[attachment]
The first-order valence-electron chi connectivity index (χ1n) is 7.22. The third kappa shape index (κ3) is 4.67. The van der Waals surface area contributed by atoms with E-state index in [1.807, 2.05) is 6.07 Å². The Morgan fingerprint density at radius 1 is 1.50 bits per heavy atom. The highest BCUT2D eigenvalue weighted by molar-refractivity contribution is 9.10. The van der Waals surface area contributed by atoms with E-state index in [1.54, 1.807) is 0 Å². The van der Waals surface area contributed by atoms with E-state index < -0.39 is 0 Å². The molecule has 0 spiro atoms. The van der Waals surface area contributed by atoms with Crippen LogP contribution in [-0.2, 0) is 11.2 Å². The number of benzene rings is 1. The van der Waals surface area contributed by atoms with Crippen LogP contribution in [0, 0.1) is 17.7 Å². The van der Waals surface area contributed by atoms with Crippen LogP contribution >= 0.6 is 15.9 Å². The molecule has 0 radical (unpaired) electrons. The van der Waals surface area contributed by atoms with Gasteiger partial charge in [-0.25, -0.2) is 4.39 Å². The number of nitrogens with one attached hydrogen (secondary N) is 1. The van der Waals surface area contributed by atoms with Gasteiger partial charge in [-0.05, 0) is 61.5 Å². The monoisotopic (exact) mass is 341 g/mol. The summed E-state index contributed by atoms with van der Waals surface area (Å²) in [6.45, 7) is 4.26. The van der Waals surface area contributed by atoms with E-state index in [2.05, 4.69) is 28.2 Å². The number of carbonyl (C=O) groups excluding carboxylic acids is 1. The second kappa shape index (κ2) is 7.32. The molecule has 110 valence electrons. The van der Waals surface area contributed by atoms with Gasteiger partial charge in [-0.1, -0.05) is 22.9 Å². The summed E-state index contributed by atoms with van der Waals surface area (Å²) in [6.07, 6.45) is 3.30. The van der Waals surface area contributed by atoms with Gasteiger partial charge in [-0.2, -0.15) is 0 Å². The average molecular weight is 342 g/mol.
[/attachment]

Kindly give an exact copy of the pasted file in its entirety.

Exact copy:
The first-order valence-electron chi connectivity index (χ1n) is 7.22. The third kappa shape index (κ3) is 4.67. The van der Waals surface area contributed by atoms with E-state index in [1.807, 2.05) is 6.07 Å². The Morgan fingerprint density at radius 1 is 1.50 bits per heavy atom. The highest BCUT2D eigenvalue weighted by molar-refractivity contribution is 9.10. The van der Waals surface area contributed by atoms with E-state index in [1.54, 1.807) is 0 Å². The van der Waals surface area contributed by atoms with E-state index < -0.39 is 0 Å². The molecule has 0 spiro atoms. The van der Waals surface area contributed by atoms with Crippen LogP contribution in [-0.2, 0) is 11.2 Å². The number of benzene rings is 1. The van der Waals surface area contributed by atoms with Crippen LogP contribution in [0, 0.1) is 17.7 Å². The van der Waals surface area contributed by atoms with Crippen LogP contribution >= 0.6 is 15.9 Å². The molecule has 0 radical (unpaired) electrons. The van der Waals surface area contributed by atoms with Gasteiger partial charge in [-0.25, -0.2) is 4.39 Å². The number of nitrogens with one attached hydrogen (secondary N) is 1. The van der Waals surface area contributed by atoms with Gasteiger partial charge in [-0.05, 0) is 61.5 Å². The monoisotopic (exact) mass is 341 g/mol. The summed E-state index contributed by atoms with van der Waals surface area (Å²) in [6.45, 7) is 4.26. The van der Waals surface area contributed by atoms with E-state index in [2.05, 4.69) is 28.2 Å². The number of carbonyl (C=O) groups excluding carboxylic acids is 1. The second kappa shape index (κ2) is 7.32. The molecule has 110 valence electrons. The van der Waals surface area contributed by atoms with Gasteiger partial charge in [-0.1, -0.05) is 22.9 Å². The summed E-state index contributed by atoms with van der Waals surface area (Å²) in [6.07, 6.45) is 3.30. The van der Waals surface area contributed by atoms with Gasteiger partial charge in [-0.2, -0.15) is 0 Å². The average molecular weight is 342 g/mol.